Nieto will be sworn in Saturday, but the Mexican Legislature is already moving forward on a bill to eliminate the Public Security Ministry, which employs 36,000 police officers, Tribune Newspapers reported Monday.
Many of those officers will lose their jobs when the ministry's responsibilities are transferred to the Interior Ministry.
During the six-year administration of outgoing president Felipe Calderon, the number of police in the Public Security Ministry grew by a factor of six as Calderon instituted a massive pushback against the violence and power of the country's well-funded drug cartels.
Despite training by the United States, the ministry's police force has been hounded by questions related to corruption, collusion with criminals, human rights abuses and even shootings of U.S. security officers.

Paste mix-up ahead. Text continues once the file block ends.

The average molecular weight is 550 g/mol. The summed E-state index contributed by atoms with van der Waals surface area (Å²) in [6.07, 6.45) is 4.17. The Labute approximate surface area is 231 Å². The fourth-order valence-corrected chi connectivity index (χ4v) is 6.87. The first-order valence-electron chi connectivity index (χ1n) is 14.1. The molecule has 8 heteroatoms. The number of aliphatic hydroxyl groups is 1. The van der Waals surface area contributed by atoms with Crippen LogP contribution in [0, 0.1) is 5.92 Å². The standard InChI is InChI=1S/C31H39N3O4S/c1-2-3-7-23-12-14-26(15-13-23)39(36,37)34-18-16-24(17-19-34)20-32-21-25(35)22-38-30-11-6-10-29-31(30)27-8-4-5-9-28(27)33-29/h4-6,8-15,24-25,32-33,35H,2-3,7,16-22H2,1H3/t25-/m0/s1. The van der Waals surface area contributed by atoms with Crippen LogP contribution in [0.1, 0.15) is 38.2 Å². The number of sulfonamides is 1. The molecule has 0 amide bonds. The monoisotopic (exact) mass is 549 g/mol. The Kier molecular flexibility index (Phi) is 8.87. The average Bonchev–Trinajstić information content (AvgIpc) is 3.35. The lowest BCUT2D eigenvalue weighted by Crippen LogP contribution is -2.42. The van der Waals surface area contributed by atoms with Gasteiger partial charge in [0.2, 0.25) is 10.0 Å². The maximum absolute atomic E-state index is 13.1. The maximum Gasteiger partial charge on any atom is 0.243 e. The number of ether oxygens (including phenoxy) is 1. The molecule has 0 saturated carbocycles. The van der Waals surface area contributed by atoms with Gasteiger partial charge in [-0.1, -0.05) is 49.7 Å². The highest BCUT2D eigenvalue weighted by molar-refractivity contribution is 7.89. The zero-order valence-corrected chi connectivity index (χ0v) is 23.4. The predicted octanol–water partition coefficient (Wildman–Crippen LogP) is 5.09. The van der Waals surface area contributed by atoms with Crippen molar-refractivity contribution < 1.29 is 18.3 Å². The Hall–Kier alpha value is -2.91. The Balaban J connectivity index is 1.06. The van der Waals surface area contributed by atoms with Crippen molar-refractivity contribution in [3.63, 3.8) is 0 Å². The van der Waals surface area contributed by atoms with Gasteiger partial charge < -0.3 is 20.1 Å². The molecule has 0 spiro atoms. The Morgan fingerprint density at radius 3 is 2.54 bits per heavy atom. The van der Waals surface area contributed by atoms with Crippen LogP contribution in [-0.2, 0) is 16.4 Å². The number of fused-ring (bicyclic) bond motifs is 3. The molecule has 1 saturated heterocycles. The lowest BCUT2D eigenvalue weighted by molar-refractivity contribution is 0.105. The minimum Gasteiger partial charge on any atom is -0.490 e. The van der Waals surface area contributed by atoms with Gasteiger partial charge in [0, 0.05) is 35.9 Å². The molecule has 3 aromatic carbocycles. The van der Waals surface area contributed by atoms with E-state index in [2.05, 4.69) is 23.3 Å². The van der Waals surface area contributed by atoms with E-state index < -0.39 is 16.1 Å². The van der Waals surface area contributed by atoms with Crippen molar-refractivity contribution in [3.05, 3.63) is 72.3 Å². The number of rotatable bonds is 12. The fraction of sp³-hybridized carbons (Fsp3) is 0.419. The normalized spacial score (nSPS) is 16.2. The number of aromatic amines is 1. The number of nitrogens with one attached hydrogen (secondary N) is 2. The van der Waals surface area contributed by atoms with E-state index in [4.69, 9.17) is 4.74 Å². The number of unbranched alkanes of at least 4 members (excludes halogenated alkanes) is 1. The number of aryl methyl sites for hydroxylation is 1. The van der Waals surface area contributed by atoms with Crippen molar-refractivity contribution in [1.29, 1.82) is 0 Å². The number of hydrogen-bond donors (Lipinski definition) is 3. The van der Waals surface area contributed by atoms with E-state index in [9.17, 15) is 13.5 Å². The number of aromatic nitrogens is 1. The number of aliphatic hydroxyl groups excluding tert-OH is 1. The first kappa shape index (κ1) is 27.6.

Nieto says his plan would make security operations more efficient and improve inter-agency cooperation.
Critics say the plan would merely move operational chairs around and waste the achievements of the past six years.
They also note that the Interior Ministry was often used in the past by Nieto's PRI party for political repression.
Human rights activist Gustavo de la Rosa said Nieto's plan "goes against all logic" because the federal police have succeeded in lowering the murder rate in parts of Mexico.
However, Raul Plascencia, president of the National Human Rights Commission, said "the expected success did not occur," noting the crime rate was still high and that human rights abuses have grown.
Ray Liotta sues skin care company over use of likeness
Boston schools pull out free condoms over wrapping complaints